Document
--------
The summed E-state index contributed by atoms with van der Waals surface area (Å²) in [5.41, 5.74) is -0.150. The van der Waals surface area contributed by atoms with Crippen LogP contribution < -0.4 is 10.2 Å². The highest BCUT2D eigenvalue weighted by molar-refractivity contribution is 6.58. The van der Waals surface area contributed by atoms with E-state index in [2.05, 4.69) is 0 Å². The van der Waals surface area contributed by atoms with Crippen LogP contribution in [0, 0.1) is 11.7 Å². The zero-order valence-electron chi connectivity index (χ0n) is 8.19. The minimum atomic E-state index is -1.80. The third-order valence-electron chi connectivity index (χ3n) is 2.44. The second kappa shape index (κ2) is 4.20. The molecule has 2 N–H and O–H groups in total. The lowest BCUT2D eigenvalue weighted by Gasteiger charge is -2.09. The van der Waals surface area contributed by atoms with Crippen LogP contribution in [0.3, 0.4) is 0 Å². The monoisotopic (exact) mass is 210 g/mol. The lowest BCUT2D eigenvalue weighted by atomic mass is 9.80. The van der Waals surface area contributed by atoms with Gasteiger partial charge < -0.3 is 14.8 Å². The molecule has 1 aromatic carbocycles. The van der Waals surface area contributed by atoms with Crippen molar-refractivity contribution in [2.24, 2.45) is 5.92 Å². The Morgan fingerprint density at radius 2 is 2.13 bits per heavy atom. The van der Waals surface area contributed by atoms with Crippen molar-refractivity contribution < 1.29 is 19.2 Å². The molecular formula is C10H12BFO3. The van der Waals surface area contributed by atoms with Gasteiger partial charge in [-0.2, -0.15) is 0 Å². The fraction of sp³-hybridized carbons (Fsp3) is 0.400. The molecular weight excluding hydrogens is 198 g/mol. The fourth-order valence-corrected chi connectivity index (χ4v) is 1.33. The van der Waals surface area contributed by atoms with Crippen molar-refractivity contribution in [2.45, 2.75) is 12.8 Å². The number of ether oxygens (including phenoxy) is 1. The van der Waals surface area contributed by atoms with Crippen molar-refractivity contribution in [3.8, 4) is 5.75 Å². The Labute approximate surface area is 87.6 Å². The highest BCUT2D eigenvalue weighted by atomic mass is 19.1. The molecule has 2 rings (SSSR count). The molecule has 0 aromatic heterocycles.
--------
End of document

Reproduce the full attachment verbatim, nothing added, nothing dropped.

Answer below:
The summed E-state index contributed by atoms with van der Waals surface area (Å²) in [5.41, 5.74) is -0.150. The van der Waals surface area contributed by atoms with Crippen LogP contribution < -0.4 is 10.2 Å². The highest BCUT2D eigenvalue weighted by molar-refractivity contribution is 6.58. The van der Waals surface area contributed by atoms with E-state index in [2.05, 4.69) is 0 Å². The van der Waals surface area contributed by atoms with Crippen LogP contribution in [0, 0.1) is 11.7 Å². The zero-order valence-electron chi connectivity index (χ0n) is 8.19. The minimum atomic E-state index is -1.80. The third-order valence-electron chi connectivity index (χ3n) is 2.44. The second kappa shape index (κ2) is 4.20. The molecule has 2 N–H and O–H groups in total. The lowest BCUT2D eigenvalue weighted by Gasteiger charge is -2.09. The van der Waals surface area contributed by atoms with Crippen LogP contribution in [0.3, 0.4) is 0 Å². The monoisotopic (exact) mass is 210 g/mol. The lowest BCUT2D eigenvalue weighted by atomic mass is 9.80. The van der Waals surface area contributed by atoms with Gasteiger partial charge < -0.3 is 14.8 Å². The molecule has 1 aromatic carbocycles. The van der Waals surface area contributed by atoms with Crippen molar-refractivity contribution in [2.24, 2.45) is 5.92 Å². The Morgan fingerprint density at radius 2 is 2.13 bits per heavy atom. The van der Waals surface area contributed by atoms with Crippen molar-refractivity contribution < 1.29 is 19.2 Å². The molecular formula is C10H12BFO3. The van der Waals surface area contributed by atoms with Gasteiger partial charge in [-0.2, -0.15) is 0 Å². The fraction of sp³-hybridized carbons (Fsp3) is 0.400. The molecular weight excluding hydrogens is 198 g/mol. The fourth-order valence-corrected chi connectivity index (χ4v) is 1.33. The van der Waals surface area contributed by atoms with Crippen molar-refractivity contribution in [2.45, 2.75) is 12.8 Å². The number of ether oxygens (including phenoxy) is 1. The van der Waals surface area contributed by atoms with Crippen molar-refractivity contribution in [3.8, 4) is 5.75 Å². The Labute approximate surface area is 87.6 Å². The highest BCUT2D eigenvalue weighted by atomic mass is 19.1. The molecule has 2 rings (SSSR count). The molecule has 0 aromatic heterocycles.